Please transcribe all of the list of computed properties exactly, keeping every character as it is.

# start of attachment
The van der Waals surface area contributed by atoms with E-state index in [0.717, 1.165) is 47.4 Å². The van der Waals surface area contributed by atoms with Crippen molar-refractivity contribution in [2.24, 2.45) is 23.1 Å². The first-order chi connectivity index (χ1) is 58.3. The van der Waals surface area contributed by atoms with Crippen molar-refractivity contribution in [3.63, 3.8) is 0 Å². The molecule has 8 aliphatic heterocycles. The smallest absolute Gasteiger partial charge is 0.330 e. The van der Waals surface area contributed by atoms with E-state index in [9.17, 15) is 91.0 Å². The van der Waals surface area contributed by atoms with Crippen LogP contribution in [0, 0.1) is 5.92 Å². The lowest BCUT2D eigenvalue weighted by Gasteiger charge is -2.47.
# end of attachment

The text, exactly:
The van der Waals surface area contributed by atoms with E-state index in [0.717, 1.165) is 47.4 Å². The van der Waals surface area contributed by atoms with Crippen molar-refractivity contribution in [2.24, 2.45) is 23.1 Å². The first-order chi connectivity index (χ1) is 58.3. The van der Waals surface area contributed by atoms with Crippen molar-refractivity contribution in [3.63, 3.8) is 0 Å². The molecule has 8 aliphatic heterocycles. The smallest absolute Gasteiger partial charge is 0.330 e. The van der Waals surface area contributed by atoms with E-state index in [9.17, 15) is 91.0 Å². The van der Waals surface area contributed by atoms with Crippen LogP contribution in [0, 0.1) is 5.92 Å². The lowest BCUT2D eigenvalue weighted by Gasteiger charge is -2.47.